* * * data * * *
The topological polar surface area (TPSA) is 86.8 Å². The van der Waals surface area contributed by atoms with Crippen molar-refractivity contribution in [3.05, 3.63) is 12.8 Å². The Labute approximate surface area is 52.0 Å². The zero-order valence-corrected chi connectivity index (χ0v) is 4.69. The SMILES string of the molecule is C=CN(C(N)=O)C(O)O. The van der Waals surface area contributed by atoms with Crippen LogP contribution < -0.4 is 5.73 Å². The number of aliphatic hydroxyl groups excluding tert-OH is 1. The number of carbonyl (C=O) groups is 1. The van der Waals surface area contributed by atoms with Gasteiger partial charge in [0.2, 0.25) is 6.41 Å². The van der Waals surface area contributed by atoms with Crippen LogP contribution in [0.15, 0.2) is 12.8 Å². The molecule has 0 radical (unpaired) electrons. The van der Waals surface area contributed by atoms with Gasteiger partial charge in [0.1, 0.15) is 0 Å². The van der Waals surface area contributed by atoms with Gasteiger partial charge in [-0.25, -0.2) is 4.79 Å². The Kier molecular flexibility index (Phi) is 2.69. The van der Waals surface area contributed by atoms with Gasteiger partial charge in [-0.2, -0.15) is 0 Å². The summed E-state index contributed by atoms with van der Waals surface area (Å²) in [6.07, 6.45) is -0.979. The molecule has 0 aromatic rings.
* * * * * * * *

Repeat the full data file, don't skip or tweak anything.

The topological polar surface area (TPSA) is 86.8 Å². The van der Waals surface area contributed by atoms with Crippen molar-refractivity contribution in [3.05, 3.63) is 12.8 Å². The Labute approximate surface area is 52.0 Å². The zero-order valence-corrected chi connectivity index (χ0v) is 4.69. The SMILES string of the molecule is C=CN(C(N)=O)C(O)O. The van der Waals surface area contributed by atoms with Crippen LogP contribution < -0.4 is 5.73 Å². The number of aliphatic hydroxyl groups excluding tert-OH is 1. The number of carbonyl (C=O) groups is 1. The van der Waals surface area contributed by atoms with Gasteiger partial charge in [0.2, 0.25) is 6.41 Å². The van der Waals surface area contributed by atoms with Crippen LogP contribution in [0.15, 0.2) is 12.8 Å². The molecule has 0 radical (unpaired) electrons. The van der Waals surface area contributed by atoms with Gasteiger partial charge in [0.1, 0.15) is 0 Å². The van der Waals surface area contributed by atoms with Gasteiger partial charge in [-0.25, -0.2) is 4.79 Å². The Kier molecular flexibility index (Phi) is 2.69. The van der Waals surface area contributed by atoms with Gasteiger partial charge in [-0.2, -0.15) is 0 Å². The summed E-state index contributed by atoms with van der Waals surface area (Å²) in [6.07, 6.45) is -0.979. The molecule has 0 aromatic rings.